Docetaxel is a great example of where the importance of purity plays a meaningful role. This active, a member of the taxanes class of molecules, is used as a chemotherapy drug, primarily in the treatment of cancers, including breast, lung, prostate, and stomach. Figure 1 depicts the main degradation product for docetaxel, 7-epi-docetaxel. With the same molecular weight as docetaxel, 7-epi-docetaxel is an epimer – a structural stereoisomer with the hydroxyl group at the C7 position (“flipping” position). Literature on the stability of the taxanes suggests that this is a common degradation product for docetaxel at that site, either through a retro aldol reaction or formation of an enolate intermediate.1,2 The formation of 7-epi-docetaxel has been observed in basic and strongly acidic conditions and in the presence of electrophilic agents, though the epimerization can be inhibited in the presence of a metal salt.3 7-epi- docetaxel has been found to be less cytotoxic to leukemia cells compared to docetaxel, so the formation of this epimer could reduce the efficacy of the treatment.4

Figure 1. Structures of docetaxel and main degradation product, 7-epi-docetaxel. (click to enlarge)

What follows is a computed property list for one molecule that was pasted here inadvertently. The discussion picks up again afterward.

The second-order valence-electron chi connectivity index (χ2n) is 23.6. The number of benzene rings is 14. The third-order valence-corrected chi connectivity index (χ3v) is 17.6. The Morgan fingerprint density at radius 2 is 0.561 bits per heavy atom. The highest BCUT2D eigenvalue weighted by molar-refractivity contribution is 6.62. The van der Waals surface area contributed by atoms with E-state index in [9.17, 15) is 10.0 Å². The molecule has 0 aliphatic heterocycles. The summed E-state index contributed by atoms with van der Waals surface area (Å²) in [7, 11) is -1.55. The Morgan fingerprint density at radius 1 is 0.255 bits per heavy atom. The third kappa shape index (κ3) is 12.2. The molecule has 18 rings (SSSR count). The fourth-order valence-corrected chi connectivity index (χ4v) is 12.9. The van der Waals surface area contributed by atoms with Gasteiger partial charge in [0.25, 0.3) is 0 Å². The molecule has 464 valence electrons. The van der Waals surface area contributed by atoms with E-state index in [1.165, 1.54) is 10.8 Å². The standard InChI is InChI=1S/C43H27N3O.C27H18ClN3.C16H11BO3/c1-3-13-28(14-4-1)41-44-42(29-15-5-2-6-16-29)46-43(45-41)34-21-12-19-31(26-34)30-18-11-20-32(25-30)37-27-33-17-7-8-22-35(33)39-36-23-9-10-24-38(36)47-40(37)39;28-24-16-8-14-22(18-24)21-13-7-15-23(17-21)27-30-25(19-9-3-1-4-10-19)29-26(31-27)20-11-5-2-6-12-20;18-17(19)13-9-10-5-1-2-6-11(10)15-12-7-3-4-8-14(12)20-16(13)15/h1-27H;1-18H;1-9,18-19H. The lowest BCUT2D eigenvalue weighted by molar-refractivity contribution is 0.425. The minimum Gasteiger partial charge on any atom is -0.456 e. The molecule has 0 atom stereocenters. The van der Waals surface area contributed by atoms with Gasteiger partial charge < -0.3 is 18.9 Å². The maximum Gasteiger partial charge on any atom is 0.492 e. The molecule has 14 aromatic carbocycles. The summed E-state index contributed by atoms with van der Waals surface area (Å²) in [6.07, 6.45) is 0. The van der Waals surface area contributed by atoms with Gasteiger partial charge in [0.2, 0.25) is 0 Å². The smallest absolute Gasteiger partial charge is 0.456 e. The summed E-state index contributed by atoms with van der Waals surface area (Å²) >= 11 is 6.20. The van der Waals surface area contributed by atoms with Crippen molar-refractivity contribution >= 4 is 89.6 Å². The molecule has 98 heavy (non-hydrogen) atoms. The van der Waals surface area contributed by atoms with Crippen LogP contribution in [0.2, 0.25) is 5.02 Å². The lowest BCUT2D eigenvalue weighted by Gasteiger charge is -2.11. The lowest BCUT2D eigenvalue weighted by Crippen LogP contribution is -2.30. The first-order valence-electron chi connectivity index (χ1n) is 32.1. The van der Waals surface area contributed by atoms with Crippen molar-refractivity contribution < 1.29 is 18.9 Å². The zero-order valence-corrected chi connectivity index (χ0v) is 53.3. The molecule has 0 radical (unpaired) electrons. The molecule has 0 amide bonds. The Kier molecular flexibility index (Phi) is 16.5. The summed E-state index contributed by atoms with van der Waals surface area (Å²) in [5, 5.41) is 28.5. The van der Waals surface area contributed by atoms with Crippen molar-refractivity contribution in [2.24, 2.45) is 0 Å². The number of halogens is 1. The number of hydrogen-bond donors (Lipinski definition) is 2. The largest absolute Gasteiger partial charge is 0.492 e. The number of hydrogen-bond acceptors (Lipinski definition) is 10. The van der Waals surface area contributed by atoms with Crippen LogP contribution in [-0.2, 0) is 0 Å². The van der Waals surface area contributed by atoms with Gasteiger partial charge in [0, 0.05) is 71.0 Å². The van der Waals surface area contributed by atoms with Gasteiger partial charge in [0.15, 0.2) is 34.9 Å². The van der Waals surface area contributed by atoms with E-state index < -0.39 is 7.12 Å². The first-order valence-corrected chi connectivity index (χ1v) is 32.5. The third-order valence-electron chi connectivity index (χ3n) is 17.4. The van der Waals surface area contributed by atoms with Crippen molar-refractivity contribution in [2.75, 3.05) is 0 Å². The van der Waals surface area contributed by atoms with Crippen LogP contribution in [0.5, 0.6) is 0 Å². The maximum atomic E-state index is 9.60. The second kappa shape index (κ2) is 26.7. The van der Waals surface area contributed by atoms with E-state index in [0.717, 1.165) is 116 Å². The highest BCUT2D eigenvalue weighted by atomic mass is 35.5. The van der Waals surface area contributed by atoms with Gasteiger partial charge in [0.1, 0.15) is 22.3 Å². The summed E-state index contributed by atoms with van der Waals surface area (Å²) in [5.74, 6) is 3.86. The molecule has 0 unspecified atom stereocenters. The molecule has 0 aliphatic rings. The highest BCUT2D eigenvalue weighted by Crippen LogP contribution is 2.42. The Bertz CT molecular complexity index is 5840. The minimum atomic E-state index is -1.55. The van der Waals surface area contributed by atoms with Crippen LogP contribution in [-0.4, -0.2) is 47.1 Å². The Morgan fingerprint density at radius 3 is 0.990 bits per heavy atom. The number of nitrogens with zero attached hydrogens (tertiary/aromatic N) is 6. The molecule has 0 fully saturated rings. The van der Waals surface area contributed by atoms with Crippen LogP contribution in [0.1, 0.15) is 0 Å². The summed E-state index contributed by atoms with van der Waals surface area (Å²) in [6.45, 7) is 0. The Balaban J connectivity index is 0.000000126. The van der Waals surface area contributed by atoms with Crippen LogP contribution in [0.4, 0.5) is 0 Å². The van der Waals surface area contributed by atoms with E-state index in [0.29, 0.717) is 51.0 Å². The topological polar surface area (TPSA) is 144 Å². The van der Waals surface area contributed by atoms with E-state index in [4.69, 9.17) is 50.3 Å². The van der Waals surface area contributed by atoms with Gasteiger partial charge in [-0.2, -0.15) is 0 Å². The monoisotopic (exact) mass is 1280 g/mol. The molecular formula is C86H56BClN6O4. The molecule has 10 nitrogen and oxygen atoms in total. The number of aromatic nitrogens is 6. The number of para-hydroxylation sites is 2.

A study conducted on docetaxel comparing its stability in various grades of polysorbate 80 (Figure 2) showed that there is significantly improved (up to 80% higher) recovery after 12 weeks at 40°C, when using a high purity grade rather than a standard compendial grade. Additionally, the study showed that there is a much higher concentration of docetaxel degradants, including 7-epi-docetaxel, present after these same conditions when using a standard compendial grade. This enhanced profile of docetaxel when using a higher purity grade of polysorbate 80, both during standard and accelerated conditions, shows that there are significant benefits from selecting the right grade of excipient when formulating.